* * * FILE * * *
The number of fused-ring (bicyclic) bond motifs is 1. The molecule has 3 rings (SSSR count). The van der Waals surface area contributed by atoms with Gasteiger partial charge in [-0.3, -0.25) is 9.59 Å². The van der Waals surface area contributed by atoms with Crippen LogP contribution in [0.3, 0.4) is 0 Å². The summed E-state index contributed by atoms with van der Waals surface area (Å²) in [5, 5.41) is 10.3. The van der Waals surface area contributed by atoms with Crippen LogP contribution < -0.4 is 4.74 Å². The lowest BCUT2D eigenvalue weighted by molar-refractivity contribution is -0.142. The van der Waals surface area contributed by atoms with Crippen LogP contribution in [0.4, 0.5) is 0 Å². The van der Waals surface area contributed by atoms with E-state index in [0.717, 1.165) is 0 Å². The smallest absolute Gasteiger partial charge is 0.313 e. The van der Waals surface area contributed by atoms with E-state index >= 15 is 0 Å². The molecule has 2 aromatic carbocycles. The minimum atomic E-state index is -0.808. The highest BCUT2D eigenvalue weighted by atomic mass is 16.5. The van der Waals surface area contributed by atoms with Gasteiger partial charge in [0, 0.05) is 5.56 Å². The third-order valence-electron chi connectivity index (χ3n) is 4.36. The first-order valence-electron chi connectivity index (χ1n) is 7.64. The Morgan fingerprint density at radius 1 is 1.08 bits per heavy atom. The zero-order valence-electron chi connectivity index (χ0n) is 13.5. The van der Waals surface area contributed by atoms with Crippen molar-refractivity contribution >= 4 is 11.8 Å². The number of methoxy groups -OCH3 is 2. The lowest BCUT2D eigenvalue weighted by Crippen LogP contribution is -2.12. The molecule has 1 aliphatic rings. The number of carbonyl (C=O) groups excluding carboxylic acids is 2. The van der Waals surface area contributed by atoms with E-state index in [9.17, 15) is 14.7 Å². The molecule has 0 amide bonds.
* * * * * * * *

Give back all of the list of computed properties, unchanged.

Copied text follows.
The number of fused-ring (bicyclic) bond motifs is 1. The molecule has 3 rings (SSSR count). The van der Waals surface area contributed by atoms with Gasteiger partial charge in [-0.3, -0.25) is 9.59 Å². The van der Waals surface area contributed by atoms with Crippen LogP contribution in [0.3, 0.4) is 0 Å². The summed E-state index contributed by atoms with van der Waals surface area (Å²) in [5, 5.41) is 10.3. The van der Waals surface area contributed by atoms with Crippen LogP contribution < -0.4 is 4.74 Å². The lowest BCUT2D eigenvalue weighted by molar-refractivity contribution is -0.142. The van der Waals surface area contributed by atoms with Crippen LogP contribution in [0.4, 0.5) is 0 Å². The van der Waals surface area contributed by atoms with E-state index in [0.717, 1.165) is 0 Å². The smallest absolute Gasteiger partial charge is 0.313 e. The van der Waals surface area contributed by atoms with E-state index >= 15 is 0 Å². The molecule has 2 aromatic carbocycles. The minimum atomic E-state index is -0.808. The highest BCUT2D eigenvalue weighted by atomic mass is 16.5. The van der Waals surface area contributed by atoms with Gasteiger partial charge in [0, 0.05) is 5.56 Å². The third-order valence-electron chi connectivity index (χ3n) is 4.36. The first-order valence-electron chi connectivity index (χ1n) is 7.64. The Morgan fingerprint density at radius 1 is 1.08 bits per heavy atom. The zero-order valence-electron chi connectivity index (χ0n) is 13.5. The van der Waals surface area contributed by atoms with Crippen molar-refractivity contribution >= 4 is 11.8 Å². The number of methoxy groups -OCH3 is 2. The lowest BCUT2D eigenvalue weighted by Crippen LogP contribution is -2.12. The molecule has 1 aliphatic rings. The number of carbonyl (C=O) groups excluding carboxylic acids is 2. The van der Waals surface area contributed by atoms with E-state index in [9.17, 15) is 14.7 Å². The molecule has 0 amide bonds.